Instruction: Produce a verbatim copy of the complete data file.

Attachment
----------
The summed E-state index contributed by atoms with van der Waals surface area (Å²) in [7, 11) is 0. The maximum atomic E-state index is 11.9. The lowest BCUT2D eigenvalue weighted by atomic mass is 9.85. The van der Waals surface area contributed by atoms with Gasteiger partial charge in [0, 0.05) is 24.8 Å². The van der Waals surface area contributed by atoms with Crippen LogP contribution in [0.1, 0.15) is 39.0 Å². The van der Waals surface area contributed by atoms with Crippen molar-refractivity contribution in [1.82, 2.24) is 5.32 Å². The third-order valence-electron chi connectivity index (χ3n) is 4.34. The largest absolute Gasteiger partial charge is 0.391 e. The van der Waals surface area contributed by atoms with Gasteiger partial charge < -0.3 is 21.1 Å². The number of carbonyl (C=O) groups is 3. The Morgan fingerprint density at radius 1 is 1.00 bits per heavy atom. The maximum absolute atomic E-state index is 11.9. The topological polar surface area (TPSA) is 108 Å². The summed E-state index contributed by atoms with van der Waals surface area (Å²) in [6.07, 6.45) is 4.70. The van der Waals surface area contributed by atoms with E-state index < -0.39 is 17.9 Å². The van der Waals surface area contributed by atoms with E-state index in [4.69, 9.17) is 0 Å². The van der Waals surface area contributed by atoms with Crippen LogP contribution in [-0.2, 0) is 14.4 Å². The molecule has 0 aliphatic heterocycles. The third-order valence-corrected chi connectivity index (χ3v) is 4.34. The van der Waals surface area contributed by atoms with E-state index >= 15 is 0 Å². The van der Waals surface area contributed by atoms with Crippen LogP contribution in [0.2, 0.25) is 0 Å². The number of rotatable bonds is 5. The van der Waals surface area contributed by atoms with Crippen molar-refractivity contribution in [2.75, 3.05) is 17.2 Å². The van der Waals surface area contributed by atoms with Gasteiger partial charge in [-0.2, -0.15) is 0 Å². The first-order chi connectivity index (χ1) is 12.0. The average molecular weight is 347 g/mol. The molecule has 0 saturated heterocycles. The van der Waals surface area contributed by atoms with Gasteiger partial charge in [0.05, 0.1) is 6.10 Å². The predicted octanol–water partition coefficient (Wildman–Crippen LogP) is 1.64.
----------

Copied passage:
The summed E-state index contributed by atoms with van der Waals surface area (Å²) in [7, 11) is 0. The maximum atomic E-state index is 11.9. The lowest BCUT2D eigenvalue weighted by atomic mass is 9.85. The van der Waals surface area contributed by atoms with Gasteiger partial charge in [0, 0.05) is 24.8 Å². The van der Waals surface area contributed by atoms with Crippen LogP contribution in [0.1, 0.15) is 39.0 Å². The van der Waals surface area contributed by atoms with Crippen molar-refractivity contribution in [1.82, 2.24) is 5.32 Å². The third-order valence-electron chi connectivity index (χ3n) is 4.34. The largest absolute Gasteiger partial charge is 0.391 e. The van der Waals surface area contributed by atoms with Gasteiger partial charge < -0.3 is 21.1 Å². The number of carbonyl (C=O) groups is 3. The Morgan fingerprint density at radius 1 is 1.00 bits per heavy atom. The maximum absolute atomic E-state index is 11.9. The topological polar surface area (TPSA) is 108 Å². The summed E-state index contributed by atoms with van der Waals surface area (Å²) in [6.07, 6.45) is 4.70. The van der Waals surface area contributed by atoms with E-state index < -0.39 is 17.9 Å². The van der Waals surface area contributed by atoms with E-state index in [4.69, 9.17) is 0 Å². The van der Waals surface area contributed by atoms with Crippen LogP contribution in [-0.2, 0) is 14.4 Å². The molecule has 0 aliphatic heterocycles. The third-order valence-corrected chi connectivity index (χ3v) is 4.34. The van der Waals surface area contributed by atoms with E-state index >= 15 is 0 Å². The van der Waals surface area contributed by atoms with Crippen LogP contribution in [0.2, 0.25) is 0 Å². The number of rotatable bonds is 5. The van der Waals surface area contributed by atoms with Crippen molar-refractivity contribution in [2.75, 3.05) is 17.2 Å². The van der Waals surface area contributed by atoms with Gasteiger partial charge in [-0.2, -0.15) is 0 Å². The first-order chi connectivity index (χ1) is 12.0. The average molecular weight is 347 g/mol. The molecule has 0 saturated heterocycles. The van der Waals surface area contributed by atoms with Gasteiger partial charge in [0.05, 0.1) is 6.10 Å². The predicted octanol–water partition coefficient (Wildman–Crippen LogP) is 1.64.